17 goals, 169 targets, figures that should be in everyone’s mind for the next 13 years. The Sustainable Development Goals (SDGs), all 17 aims to end poverty, protect the planet and ensure prosperity for all. Unlike its predecessors the Millennium Development Goals (MDGs), the SDGs are universal, more inclusive and comprehensive. The success of their implementation is pegged on all stakeholders, from governments, private sector, civil society, academia being actively involved.

Why SDGs matter to business:

The private sector is increasingly and more formally sought out as a key partner to advance the development agenda as the era of AID-based development has been changing due to recent global financial setbacks.

The SDGs call on companies everywhere to advance sustainable development through the investments they make, the solutions they develop, and the business practices they adopt. In doing so, the goals encourage companies to reduce their negative impacts while enhancing their positive contribution to the sustainable development agenda.

By developing and delivering solutions for the achievement of the SDGs, companies will discover new growth opportunities and lower their risk profiles. According to a recent report released by the Business and Sustainable Development Commission at the 2017 World Economic Forum in Davos, companies could unlock atleast $12 trillion in market opportunities by 2030 and create up to 380 million jobs by implementing the SDGs.

For business, the global goals covering a wide range of issues such as poverty, climate change, and health can be used as an overarching framework to shape, steer, communicate and report their strategies, goals and activities, allowing them to capitalize on a range of benefits.

The time for business to act is now, but how?

The Global Reporting Initiative (GRI), the UN Global Compact and the World Business Council for Sustainable Development (WBCSD) have developed the SDG Compass, a guide for companies on how they can align their strategies as well as measure and manage their contribution to the realization of the SDGs. The guide gives the following five simple steps for business to take action on the SDGs:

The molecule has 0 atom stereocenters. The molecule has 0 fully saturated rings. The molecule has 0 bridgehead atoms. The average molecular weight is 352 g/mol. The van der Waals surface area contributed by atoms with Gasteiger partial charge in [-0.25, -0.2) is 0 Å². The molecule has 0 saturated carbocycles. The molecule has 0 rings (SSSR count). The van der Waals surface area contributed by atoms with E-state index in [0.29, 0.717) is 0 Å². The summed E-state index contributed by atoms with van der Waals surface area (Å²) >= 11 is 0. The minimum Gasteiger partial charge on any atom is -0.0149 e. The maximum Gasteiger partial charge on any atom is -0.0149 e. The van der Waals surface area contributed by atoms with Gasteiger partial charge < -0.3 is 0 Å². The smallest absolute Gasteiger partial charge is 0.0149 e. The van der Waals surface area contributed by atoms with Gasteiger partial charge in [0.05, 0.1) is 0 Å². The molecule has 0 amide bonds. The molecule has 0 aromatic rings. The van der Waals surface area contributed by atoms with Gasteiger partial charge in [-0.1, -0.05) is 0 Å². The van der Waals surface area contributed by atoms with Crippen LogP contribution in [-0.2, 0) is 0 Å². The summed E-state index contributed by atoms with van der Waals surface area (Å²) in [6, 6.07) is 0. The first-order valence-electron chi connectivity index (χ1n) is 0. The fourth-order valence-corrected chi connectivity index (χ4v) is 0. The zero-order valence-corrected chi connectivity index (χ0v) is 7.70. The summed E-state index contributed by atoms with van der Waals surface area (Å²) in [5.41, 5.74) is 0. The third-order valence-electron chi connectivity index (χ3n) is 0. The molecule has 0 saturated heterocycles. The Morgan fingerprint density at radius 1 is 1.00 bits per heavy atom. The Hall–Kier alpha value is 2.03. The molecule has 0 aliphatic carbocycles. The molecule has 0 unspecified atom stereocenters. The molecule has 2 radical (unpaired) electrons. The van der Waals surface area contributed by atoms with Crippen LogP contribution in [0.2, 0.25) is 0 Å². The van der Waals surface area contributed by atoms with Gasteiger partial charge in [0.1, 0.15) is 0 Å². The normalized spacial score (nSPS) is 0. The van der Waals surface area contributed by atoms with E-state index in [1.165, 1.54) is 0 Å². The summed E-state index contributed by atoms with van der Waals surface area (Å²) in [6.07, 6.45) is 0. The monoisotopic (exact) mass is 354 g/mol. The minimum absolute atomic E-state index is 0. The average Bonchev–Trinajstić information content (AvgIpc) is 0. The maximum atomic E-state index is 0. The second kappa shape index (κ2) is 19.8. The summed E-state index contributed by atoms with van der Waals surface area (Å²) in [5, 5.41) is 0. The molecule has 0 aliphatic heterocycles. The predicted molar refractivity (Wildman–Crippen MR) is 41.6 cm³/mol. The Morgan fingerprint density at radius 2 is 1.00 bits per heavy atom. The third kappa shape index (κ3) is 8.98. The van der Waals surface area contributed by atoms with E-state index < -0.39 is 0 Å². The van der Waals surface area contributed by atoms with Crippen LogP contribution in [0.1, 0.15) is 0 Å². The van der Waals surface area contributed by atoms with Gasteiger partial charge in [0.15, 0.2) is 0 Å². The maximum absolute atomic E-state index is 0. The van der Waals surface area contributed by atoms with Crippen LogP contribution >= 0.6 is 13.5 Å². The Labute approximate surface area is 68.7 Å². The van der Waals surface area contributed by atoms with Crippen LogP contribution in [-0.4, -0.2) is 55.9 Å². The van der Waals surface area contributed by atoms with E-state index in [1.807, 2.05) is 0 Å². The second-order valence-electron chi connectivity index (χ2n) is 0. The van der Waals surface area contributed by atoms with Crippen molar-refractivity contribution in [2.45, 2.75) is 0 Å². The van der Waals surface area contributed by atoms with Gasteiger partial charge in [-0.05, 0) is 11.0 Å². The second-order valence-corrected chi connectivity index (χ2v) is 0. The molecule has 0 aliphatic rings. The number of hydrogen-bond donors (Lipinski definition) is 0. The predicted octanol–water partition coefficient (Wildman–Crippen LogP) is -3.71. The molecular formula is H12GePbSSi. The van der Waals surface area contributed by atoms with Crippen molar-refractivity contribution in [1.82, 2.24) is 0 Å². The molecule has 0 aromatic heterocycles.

Understand the SDGs: As a first step, companies must familiarize themselves with the goals and what they mean for their business in terms of opportunities and responsibilities. It is important for companies wanting to advance the goals to understand the job starts with acting responsibly by incorporating the UN Global Compact’s Ten Principles in business strategies and operations and understanding that good practices and innovation in one area do not offset negative impacts in another.

2. Define priorities: The SDGs provide numerous opportunities for business to make a positive impact on the challenges the world faces. Defining a company’s priorities is therefore central in helping to focus action to maximize positive impacts and reduce or avoid negative impacts. This will entail conducting a thorough assessment on the current, potential, positive and negative impacts that your business activities have on the SDGs.

3. Set Goals: As guided by the above defined priorities, setting sustainability goals is important in driving performance and fostering shared purpose across the organization. Tied to this, Key Performance Indicators (KPIs) should be selected and serve as a basis to driving, monitoring and communicating progress.

4. Integration: Integration of sustainability goals will require active leadership by the Board and CEO especially where business value may not fully be understood. To be most effective, sustainability goals should be an integral part of existing financial, strategic and operational goals. To foster ownership there should be a shared understanding of how progress made in driving the SDGs also contributes to driving other business goals. Accountability can further be enhanced through integrating sustainability goals into performance reviews and remuneration schemes across the organization.

5. Report and Communicate: Corporate sustainability disclosures has gone mainstream across the world and in Kenya driven by stakeholders need for information on the company’s performance beyond the bottom line. Aligning your company’s reporting and communication with the SDGs means both discussing performance in the context of the expectations set by the SDGs, and also aligning disclosures with the language of the SDGs to ensure a common dialogue among stakeholders.

With less than 5000 days to meet the global goals, there is urgent need for greater ambition and action from the Kenyan business community. The UN Global Compact is your partner in this.

Written By

Judy Njino (Executive Director, Global Compact Kenya)